The United States Supreme Court’s unanimous opinion in Obduskey v. McCarthy & Holthus LLP, Case No. 17-1307, 2019 U.S. LEXIS 2090, ___U.S. ___ (March 20, 2019) held that a business engaged in no more than a nonjudicial foreclosure proceeding is not a “debt collector” under the Fair Debt Collection Practices Act (“FDCPA”), except for the limited purposes of Section 1692f(6) dealing with the enforcement of security interests. The opinion also continues the shift into a more mechanical and textual analysis and approach used by the current United States Supreme Court.
The facts of this case are straight forward. Obduskey defaulted on his mortgage and in 2014, McCarthy & Holthus, on behalf of its client, sent a notice initiating a nonjudicial foreclosure. The notice complied with the mandatory notice under Colorado law and once received by Obduckey, Obduskey responded demanding validation of the debt as allowed under the FDCPA. McCarthy & Holthus did not respond and simply initiated a new nonjudicial foreclosure in 2015. Obduskey then sued McCarthy & Holthus under the FDCPA. The issue before the courts was very limited.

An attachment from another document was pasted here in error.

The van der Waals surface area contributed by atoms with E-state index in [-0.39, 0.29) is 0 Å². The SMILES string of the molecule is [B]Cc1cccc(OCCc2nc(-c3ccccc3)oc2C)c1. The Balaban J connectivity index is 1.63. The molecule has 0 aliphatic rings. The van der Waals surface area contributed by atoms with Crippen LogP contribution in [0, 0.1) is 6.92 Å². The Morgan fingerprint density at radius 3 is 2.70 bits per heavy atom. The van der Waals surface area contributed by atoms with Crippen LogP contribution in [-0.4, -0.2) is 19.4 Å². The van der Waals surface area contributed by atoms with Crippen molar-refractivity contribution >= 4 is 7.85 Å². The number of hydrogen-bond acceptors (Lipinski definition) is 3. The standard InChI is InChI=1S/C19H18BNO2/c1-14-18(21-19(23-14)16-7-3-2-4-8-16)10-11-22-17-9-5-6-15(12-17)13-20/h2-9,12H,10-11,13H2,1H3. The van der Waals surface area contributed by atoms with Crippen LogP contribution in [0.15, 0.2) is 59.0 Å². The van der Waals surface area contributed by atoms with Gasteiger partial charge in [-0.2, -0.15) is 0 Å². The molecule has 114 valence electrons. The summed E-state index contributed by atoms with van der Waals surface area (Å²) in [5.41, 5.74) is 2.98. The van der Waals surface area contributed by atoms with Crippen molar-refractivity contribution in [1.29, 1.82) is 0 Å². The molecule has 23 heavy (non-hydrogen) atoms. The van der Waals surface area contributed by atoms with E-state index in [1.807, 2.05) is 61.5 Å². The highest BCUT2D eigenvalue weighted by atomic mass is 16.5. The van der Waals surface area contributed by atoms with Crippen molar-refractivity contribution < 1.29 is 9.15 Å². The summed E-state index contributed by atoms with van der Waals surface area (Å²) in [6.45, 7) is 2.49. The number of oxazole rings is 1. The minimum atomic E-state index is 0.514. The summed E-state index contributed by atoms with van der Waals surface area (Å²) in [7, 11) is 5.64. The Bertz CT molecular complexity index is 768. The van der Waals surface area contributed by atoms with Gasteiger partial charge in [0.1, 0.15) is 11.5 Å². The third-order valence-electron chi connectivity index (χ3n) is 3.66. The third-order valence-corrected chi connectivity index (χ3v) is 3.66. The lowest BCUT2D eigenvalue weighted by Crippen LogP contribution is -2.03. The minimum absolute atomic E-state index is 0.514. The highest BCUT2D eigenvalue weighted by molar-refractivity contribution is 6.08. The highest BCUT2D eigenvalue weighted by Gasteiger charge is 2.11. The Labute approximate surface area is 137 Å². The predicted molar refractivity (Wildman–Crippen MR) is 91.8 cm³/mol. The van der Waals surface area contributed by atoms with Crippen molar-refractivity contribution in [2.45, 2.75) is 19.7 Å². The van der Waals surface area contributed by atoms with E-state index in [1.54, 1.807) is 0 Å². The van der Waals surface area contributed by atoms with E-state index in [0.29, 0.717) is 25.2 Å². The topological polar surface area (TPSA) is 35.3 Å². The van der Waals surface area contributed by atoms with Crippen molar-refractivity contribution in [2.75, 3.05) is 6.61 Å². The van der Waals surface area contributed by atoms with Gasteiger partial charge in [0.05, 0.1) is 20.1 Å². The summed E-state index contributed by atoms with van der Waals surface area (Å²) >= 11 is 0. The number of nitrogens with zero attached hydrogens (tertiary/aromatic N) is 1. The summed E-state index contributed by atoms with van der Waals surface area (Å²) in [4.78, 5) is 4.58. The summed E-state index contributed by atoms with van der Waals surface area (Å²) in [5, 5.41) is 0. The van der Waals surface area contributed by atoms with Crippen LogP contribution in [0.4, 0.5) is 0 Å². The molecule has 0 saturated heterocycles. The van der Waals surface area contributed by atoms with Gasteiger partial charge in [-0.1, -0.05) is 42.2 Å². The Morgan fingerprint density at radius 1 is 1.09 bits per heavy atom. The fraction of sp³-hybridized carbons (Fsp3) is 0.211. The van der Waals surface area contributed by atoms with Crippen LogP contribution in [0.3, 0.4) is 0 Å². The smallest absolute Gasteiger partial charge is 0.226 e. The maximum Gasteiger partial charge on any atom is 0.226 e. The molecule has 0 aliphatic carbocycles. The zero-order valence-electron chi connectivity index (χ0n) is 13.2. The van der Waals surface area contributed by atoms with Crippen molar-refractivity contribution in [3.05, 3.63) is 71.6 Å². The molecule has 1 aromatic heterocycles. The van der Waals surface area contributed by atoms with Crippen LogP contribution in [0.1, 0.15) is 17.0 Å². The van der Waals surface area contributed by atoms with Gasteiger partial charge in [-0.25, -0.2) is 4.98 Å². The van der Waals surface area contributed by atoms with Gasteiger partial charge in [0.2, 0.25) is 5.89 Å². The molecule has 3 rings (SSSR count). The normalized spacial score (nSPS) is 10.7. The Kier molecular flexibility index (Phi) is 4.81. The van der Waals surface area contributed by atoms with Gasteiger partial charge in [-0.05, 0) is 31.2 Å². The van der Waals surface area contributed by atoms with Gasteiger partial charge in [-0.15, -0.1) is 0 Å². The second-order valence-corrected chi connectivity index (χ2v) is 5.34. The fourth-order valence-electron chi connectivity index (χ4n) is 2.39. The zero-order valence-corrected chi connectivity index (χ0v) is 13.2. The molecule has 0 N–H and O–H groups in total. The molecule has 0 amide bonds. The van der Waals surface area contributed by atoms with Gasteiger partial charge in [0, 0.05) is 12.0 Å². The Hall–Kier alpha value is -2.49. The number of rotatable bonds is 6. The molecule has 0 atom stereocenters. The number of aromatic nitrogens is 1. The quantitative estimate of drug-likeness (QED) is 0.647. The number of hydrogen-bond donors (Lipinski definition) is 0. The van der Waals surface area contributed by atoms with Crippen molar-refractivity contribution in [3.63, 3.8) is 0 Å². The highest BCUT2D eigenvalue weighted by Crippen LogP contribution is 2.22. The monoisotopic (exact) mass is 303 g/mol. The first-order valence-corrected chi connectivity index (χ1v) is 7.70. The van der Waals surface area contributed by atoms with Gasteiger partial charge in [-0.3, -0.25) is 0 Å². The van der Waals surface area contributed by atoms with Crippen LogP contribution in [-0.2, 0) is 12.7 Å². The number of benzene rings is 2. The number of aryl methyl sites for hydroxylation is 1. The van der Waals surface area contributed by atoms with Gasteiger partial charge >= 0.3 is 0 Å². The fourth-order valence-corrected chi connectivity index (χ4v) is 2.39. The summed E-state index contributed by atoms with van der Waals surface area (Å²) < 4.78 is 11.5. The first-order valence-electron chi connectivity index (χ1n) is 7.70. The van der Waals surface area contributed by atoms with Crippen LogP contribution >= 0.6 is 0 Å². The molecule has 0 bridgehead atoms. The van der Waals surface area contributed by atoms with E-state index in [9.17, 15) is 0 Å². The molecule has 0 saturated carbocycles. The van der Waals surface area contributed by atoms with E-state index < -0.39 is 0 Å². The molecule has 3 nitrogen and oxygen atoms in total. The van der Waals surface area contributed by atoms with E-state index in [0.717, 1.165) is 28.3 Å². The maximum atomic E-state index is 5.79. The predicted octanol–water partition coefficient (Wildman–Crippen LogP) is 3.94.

As restated by Justice Breyer, the question before the court was “Does it mean that one principally involved in the enforcement of security interests is not a debt collector (except for the purposes of section 1692f(6))? If that is true, then numerous other provisions of the FDCPA do not apply or does it simply reinforce the fact that those principally involved in enforcement of security interests are also subject to the other provisions of the FDCPA? Strictly reading the statute, Justice Breyer, writing for an unanimous court, held that the last sentence does (with its section 1692f(6) exception) place those whose principal purpose is the enforcement of security interests outside the scope of the primary debt collector definition at section 1692a(6), where the business is engaged in no more that a nonjudicial foreclosing like the one before the court.
This is an important opinion in Texas as Texas is one of the states that allows for nonjudicial foreclosures on real property loans. However, it can also be a trap for the unwary as it is an extremely narrow decision and only deals with situations when a nonjudicial foreclosure action simply meets the minimum requirements of state law and does not do more. Additional actions by McCarthy & Holthus could have easily tipped the scale to where the Supreme Court could have gone the other way on this decision and found that other sections of the FDCPA applied to any additional actions.
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